As a health and fitness professional, you know that every bit of exercise, regardless of the intensity or time spent doing it, can help contribute to your clients’ overall health and well-being—and that any exercise is usually better than no exercise at all. Of course, that doesn’t mean that some forms of exercise aren't more effective than others, especially when it comes to meeting specific health and fitness goals. However, when it comes to improving overall quality of life—especially modern life, with all its pressures and over-packed schedules—a new study suggests that exercising in a group may be a particularly effective way to reduce stress and improve not only one’s physical health, but mental and emotional well-being as well.

The study, recently published in The Journal of the American Osteopathic Association, revealed that working out in a group lowered stress by 26% and significantly improved quality of life, while those who exercised individually put in more effort but experienced no significant changes in their stress level and a limited improvement to quality of life.

“The communal benefits of coming together with friends and colleagues, and doing something difficult, while encouraging one another, pays dividends beyond exercising alone,” said Dayna Yorks, D.O., lead researcher on this study. “The findings support the concept of a mental, physical and emotional approach to health.”

Dr. Yorks and her fellow researchers at the University of New England College of Osteopathic Medicine recruited 69 medical students—a group known for high levels of stress and self-reported low quality of life—and allowed them to self-select into a 12-week exercise program, either within a group setting or as individuals. A control group abstained from exercise other than walking or biking as a means of transportation.

Every four weeks, participants completed a survey asking them to rate their levels of perceived stress and quality of life in three categories: mental, physical and emotional.

Those participating in group exercise spent 30 minutes at least once a week in a core strengthening and functional fitness training program called CXWORX. At the end of the 12 weeks, their mean monthly survey scores showed significant improvements in all three quality of life measures: mental (12.6%), physical (24.8%) and emotional (26%). They also reported a 26.2% reduction in perceived stress levels.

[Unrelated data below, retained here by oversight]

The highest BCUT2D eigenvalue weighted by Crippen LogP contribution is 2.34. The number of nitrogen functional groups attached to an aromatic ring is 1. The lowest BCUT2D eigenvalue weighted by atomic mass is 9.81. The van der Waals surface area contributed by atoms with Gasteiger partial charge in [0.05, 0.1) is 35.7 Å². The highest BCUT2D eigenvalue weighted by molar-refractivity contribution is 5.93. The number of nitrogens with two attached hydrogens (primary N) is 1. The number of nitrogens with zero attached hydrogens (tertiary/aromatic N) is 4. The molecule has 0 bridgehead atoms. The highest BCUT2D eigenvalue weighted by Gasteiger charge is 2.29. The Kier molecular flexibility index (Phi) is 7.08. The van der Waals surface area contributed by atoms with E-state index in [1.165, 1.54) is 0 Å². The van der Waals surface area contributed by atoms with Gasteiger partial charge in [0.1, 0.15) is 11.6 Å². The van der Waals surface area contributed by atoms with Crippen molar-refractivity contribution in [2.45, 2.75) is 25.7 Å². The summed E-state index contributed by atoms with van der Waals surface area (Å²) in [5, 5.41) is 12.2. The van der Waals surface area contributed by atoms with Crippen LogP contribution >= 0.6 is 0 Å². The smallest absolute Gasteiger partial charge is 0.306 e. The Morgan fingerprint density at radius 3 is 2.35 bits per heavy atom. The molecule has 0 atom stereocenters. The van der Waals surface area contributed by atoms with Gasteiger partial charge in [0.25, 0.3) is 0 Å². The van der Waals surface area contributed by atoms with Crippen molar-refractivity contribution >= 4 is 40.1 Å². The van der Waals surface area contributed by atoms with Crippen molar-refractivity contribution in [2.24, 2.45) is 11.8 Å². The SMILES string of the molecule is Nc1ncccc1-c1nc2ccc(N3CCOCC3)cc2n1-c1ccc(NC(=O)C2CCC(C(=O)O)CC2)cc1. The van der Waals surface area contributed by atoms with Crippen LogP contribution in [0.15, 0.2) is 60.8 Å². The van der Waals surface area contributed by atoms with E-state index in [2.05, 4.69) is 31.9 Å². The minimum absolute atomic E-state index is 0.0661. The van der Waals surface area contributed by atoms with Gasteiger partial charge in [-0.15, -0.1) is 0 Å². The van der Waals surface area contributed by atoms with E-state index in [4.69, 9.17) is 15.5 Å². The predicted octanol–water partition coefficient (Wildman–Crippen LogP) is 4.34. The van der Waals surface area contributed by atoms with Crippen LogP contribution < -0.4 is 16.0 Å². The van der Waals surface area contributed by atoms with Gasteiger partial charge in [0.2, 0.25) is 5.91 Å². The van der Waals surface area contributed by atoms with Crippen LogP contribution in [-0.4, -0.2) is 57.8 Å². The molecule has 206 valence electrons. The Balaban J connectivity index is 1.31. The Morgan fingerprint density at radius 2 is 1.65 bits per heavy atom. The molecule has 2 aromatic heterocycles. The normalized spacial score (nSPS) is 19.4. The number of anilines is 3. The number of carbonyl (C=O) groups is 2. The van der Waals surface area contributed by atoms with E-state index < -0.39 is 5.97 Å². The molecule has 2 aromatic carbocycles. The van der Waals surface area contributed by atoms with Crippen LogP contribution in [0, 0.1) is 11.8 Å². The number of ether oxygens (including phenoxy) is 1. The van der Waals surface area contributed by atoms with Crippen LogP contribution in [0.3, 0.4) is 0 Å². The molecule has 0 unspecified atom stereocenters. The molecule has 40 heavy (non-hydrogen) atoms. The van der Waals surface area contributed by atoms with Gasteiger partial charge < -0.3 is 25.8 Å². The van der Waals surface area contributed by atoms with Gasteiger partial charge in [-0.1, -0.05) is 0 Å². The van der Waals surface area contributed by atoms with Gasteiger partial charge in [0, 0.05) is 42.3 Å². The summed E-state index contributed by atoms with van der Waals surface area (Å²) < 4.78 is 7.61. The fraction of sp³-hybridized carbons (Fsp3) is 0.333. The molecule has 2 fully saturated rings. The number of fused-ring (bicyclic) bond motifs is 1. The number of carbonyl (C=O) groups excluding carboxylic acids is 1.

By comparison, individual fitness participants were allowed to maintain any exercise regimen they preferred, which could include activities like running and weight lifting, but they had to work out alone or with no more than two partners. On average, the solitary exercisers worked out twice as long, and saw no significant changes in any measure, except in mental quality of life (11% increase). Similarly, the control group saw no significant changes in quality of life or perceived stress.

What This Study Means to Health and Fitness Pros

The best and most effective exercise is the kind that people actually want to do. So, if your client is in peak flow while running solo on the trails, exercising in a group setting may not be a panacea for any stress he or she might be experiencing. However, for those clients who are open to it, adding a group fitness class to their weekly exercise schedule may be an effective way to boost mood and reduce stress—all while getting in a good workout. Additionally, if you know your client is going through a particularly tough time or is under a lot of stress, suggesting that he or she join a group fitness class or a small-group training session could be just what your client needs to help alleviate that stress.

Finally, it is worth noting that this study involved medical students, who are arguably in one of the highest-stress phases of their lives. Given this data on the positive impact group fitness can have, the researchers believe schools should consider offering group fitness opportunities to students as an outlet to help them manage stress and feel better mentally and physically, which could potentially “alleviate some of the burnout and anxiety in the profession,” says Dr. Yorks. What works for medical students would undoubtedly work for other professions, as well, which means these findings offer strong evidence in support of workplace wellness opportunities that feature group fitness classes as a means of lowering stress among employees.